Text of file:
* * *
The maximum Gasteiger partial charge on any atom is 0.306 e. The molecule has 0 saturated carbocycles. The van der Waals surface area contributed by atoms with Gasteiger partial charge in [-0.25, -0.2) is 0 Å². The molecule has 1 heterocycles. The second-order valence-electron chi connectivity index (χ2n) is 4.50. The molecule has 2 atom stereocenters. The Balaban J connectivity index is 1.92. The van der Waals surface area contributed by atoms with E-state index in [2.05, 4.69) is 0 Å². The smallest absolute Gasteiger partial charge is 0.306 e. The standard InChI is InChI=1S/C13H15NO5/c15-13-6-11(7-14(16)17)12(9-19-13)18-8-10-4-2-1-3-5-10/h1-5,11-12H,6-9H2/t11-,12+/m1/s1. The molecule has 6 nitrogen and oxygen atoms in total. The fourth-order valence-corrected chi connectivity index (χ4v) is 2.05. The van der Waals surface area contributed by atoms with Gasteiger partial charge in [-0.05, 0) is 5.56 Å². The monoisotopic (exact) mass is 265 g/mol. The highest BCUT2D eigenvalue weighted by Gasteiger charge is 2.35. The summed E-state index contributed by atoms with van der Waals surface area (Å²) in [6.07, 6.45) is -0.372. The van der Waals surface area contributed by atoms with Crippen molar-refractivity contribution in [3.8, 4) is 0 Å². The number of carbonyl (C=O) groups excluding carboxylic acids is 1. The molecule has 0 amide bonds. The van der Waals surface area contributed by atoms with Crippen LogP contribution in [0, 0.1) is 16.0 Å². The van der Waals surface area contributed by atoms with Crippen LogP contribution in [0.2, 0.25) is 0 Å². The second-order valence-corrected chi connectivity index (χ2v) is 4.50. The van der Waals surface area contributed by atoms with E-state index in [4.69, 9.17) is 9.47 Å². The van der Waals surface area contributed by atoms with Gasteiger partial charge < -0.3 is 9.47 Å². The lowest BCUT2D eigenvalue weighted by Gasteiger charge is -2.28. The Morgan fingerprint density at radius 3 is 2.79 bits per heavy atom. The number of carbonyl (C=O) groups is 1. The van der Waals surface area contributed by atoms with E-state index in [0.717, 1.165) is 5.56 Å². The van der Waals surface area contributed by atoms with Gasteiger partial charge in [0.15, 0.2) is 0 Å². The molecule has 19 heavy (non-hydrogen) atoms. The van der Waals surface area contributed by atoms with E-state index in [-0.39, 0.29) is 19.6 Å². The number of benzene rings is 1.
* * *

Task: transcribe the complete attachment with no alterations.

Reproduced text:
The maximum Gasteiger partial charge on any atom is 0.306 e. The molecule has 0 saturated carbocycles. The van der Waals surface area contributed by atoms with Gasteiger partial charge in [-0.25, -0.2) is 0 Å². The molecule has 1 heterocycles. The second-order valence-electron chi connectivity index (χ2n) is 4.50. The molecule has 2 atom stereocenters. The Balaban J connectivity index is 1.92. The van der Waals surface area contributed by atoms with E-state index in [2.05, 4.69) is 0 Å². The smallest absolute Gasteiger partial charge is 0.306 e. The standard InChI is InChI=1S/C13H15NO5/c15-13-6-11(7-14(16)17)12(9-19-13)18-8-10-4-2-1-3-5-10/h1-5,11-12H,6-9H2/t11-,12+/m1/s1. The molecule has 6 nitrogen and oxygen atoms in total. The fourth-order valence-corrected chi connectivity index (χ4v) is 2.05. The van der Waals surface area contributed by atoms with Gasteiger partial charge in [-0.05, 0) is 5.56 Å². The monoisotopic (exact) mass is 265 g/mol. The highest BCUT2D eigenvalue weighted by Gasteiger charge is 2.35. The summed E-state index contributed by atoms with van der Waals surface area (Å²) in [6.07, 6.45) is -0.372. The van der Waals surface area contributed by atoms with Crippen molar-refractivity contribution in [3.8, 4) is 0 Å². The number of carbonyl (C=O) groups excluding carboxylic acids is 1. The molecule has 0 amide bonds. The van der Waals surface area contributed by atoms with Crippen LogP contribution in [0, 0.1) is 16.0 Å². The van der Waals surface area contributed by atoms with Crippen LogP contribution in [0.2, 0.25) is 0 Å². The second-order valence-corrected chi connectivity index (χ2v) is 4.50. The van der Waals surface area contributed by atoms with E-state index in [4.69, 9.17) is 9.47 Å². The van der Waals surface area contributed by atoms with Gasteiger partial charge < -0.3 is 9.47 Å². The lowest BCUT2D eigenvalue weighted by Gasteiger charge is -2.28. The Morgan fingerprint density at radius 3 is 2.79 bits per heavy atom. The number of carbonyl (C=O) groups is 1. The van der Waals surface area contributed by atoms with E-state index in [0.717, 1.165) is 5.56 Å². The van der Waals surface area contributed by atoms with Gasteiger partial charge in [0.15, 0.2) is 0 Å². The molecule has 19 heavy (non-hydrogen) atoms. The van der Waals surface area contributed by atoms with E-state index in [-0.39, 0.29) is 19.6 Å². The number of benzene rings is 1.